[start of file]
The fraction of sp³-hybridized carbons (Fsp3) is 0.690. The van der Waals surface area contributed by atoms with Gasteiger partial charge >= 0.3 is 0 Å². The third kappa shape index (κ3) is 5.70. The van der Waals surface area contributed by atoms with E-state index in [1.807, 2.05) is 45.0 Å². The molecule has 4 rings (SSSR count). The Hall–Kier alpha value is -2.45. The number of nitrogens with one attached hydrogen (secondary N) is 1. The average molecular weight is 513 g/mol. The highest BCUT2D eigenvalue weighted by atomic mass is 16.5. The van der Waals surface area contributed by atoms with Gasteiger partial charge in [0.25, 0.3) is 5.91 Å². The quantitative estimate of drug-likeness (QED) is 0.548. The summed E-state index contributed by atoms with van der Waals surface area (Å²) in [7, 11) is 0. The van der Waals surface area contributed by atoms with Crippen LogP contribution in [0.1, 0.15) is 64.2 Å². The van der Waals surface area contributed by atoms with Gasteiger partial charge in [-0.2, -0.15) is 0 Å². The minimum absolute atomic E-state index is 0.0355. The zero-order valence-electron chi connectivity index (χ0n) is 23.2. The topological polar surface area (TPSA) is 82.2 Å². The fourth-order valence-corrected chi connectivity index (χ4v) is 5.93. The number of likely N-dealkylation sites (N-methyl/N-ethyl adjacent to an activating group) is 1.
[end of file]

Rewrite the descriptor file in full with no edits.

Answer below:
The fraction of sp³-hybridized carbons (Fsp3) is 0.690. The van der Waals surface area contributed by atoms with Gasteiger partial charge >= 0.3 is 0 Å². The third kappa shape index (κ3) is 5.70. The van der Waals surface area contributed by atoms with E-state index in [1.807, 2.05) is 45.0 Å². The molecule has 4 rings (SSSR count). The Hall–Kier alpha value is -2.45. The number of nitrogens with one attached hydrogen (secondary N) is 1. The average molecular weight is 513 g/mol. The highest BCUT2D eigenvalue weighted by atomic mass is 16.5. The van der Waals surface area contributed by atoms with Gasteiger partial charge in [0.25, 0.3) is 5.91 Å². The quantitative estimate of drug-likeness (QED) is 0.548. The summed E-state index contributed by atoms with van der Waals surface area (Å²) in [7, 11) is 0. The van der Waals surface area contributed by atoms with Crippen LogP contribution in [0.1, 0.15) is 64.2 Å². The van der Waals surface area contributed by atoms with Gasteiger partial charge in [-0.2, -0.15) is 0 Å². The minimum absolute atomic E-state index is 0.0355. The zero-order valence-electron chi connectivity index (χ0n) is 23.2. The topological polar surface area (TPSA) is 82.2 Å². The fourth-order valence-corrected chi connectivity index (χ4v) is 5.93. The number of likely N-dealkylation sites (N-methyl/N-ethyl adjacent to an activating group) is 1.